>> Try this
>> # find interface name
>> iw dev
>> # perform scan on interface
>> iw dev wlan0 scan -u
>> This previously dumped the country IE in a nice readable form, however
>> it no longer does on my device running LEDE master so you may not have
>> any luck depending on how new your distro is.
>> Typically for this task I would use monitor mode + Wireshark or my
>> favoured (sadly proprietary) WiFi surveying app, however I can only
>> provide advise for macOS.
>>> Further reading your answer, my guess is that DJI has complied to UNII-3
>>> choice. At least on their website Spark spec page, they clearly give the
>>> good max power figures and make the difference between FCC and EU areas.
>>> This leads to my concern about why not adding the matching rules in the DB
>>> for EU countries that have transposed it into their laws.
>>> Is this regulatory DB supposed to strictly reflect the current state of
>>> local regulations or doe it also endorse a higher level of
>>> "responsability"
>>> in order to prevent issues with non complient devices as I understand your
>>> fears ?
>> The regdb is only used in practice for 802.11 rather than as a
>> universal dictionary for radio regulations. My personal opinion is
>> that it should first reflect local regulations, and then subsequently
>> reflect established industry conventions that are more restrictive. In
>> this instance, the industry convention appears to be disabling the
>> UNII-3 range in Europe and I happen to agree more for practical
>> reasons than any sense of 'responsibility'.
>>> Regards
>>> Le 07/09/2017 à 15:44, Ryan Mounce a écrit :
>>>> You can see the 'FR' Country Code, can you see the full 802.11d
>>>> Country Information IE that is broadcast by the DJI drone?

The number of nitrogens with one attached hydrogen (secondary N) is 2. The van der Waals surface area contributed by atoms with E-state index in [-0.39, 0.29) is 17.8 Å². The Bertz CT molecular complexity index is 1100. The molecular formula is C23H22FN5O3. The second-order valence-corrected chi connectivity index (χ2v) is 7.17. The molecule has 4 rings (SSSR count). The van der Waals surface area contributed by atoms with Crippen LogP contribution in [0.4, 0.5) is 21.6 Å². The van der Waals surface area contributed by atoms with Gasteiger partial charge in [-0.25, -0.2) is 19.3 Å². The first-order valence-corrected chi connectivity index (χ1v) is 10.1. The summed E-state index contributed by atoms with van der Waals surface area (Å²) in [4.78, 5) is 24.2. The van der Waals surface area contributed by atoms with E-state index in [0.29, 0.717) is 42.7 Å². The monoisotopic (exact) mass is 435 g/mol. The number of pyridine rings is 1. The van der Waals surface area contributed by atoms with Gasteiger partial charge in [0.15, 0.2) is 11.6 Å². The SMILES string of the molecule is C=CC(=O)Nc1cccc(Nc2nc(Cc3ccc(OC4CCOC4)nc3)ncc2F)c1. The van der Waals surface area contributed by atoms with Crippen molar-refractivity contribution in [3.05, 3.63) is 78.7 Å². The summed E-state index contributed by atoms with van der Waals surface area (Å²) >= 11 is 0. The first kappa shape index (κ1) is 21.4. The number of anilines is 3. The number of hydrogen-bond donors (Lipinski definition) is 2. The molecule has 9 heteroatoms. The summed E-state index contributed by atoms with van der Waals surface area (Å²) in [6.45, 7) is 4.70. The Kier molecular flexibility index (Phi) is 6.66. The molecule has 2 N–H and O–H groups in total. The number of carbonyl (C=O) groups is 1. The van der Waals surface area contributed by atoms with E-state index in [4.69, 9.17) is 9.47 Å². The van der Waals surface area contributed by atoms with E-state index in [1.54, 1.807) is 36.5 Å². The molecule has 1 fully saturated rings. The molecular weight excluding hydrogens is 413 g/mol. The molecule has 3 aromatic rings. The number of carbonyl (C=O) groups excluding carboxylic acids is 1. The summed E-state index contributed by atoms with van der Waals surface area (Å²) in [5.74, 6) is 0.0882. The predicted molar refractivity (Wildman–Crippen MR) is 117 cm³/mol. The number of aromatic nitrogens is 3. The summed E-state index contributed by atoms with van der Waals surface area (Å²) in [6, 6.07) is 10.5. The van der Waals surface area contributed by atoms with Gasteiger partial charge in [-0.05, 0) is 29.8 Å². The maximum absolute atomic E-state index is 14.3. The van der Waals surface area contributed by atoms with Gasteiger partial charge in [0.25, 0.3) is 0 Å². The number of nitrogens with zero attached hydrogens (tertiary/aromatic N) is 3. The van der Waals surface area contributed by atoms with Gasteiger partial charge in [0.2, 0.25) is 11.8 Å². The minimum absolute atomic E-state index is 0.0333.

>>>> I can see how this situation has come about. In much of the world
>>>> including China (DJI) and the USA (DJI's largest international market)
>>>> the 'UNII-3' equivalent range is a simple default choice with high
>>>> power and outdoor use permitted, with no DFS to worry about.
>>>> Europe is not so simple. In roughly descending order of device
>>>> compatibility.
>>>> 2.4GHz has power restrictions compared to USA/China, and is polluted
>>>> in every country.
>>>> UNII-1 is indoor only and should require the user to confirm they are
>>>> indoors (for a device like a drone that is likely to be used outdoors,
>>>> unlike a home WiFi AP)
>>>> UNII-2 adds DFS and TPC restrictions to UNII-1, quite restrictive.
>>>> UNII-2E is fairly quiet and allows more generous power, however DFS is
>>>> still a consideration and a portable device like a drone would have to
>>>> scan for at least 60 seconds before broadcasting in this band.
>>>> UNII-3 has the strictest power restrictions of all, and thus the most
>>>> limited range.
>>>> So it seems that DJI have simply ignored this altogether, and are
>>>> broadcasting in a poorly supported frequency band in Europe with
>>>> either a very weak short range signal or a very strong signal in
>>>> violation of regulations. Either way, this is very much their problem
>>>> (and unfortunately also their customers').
>>> --
>>> tel : +33 (0)6 87 30 83 59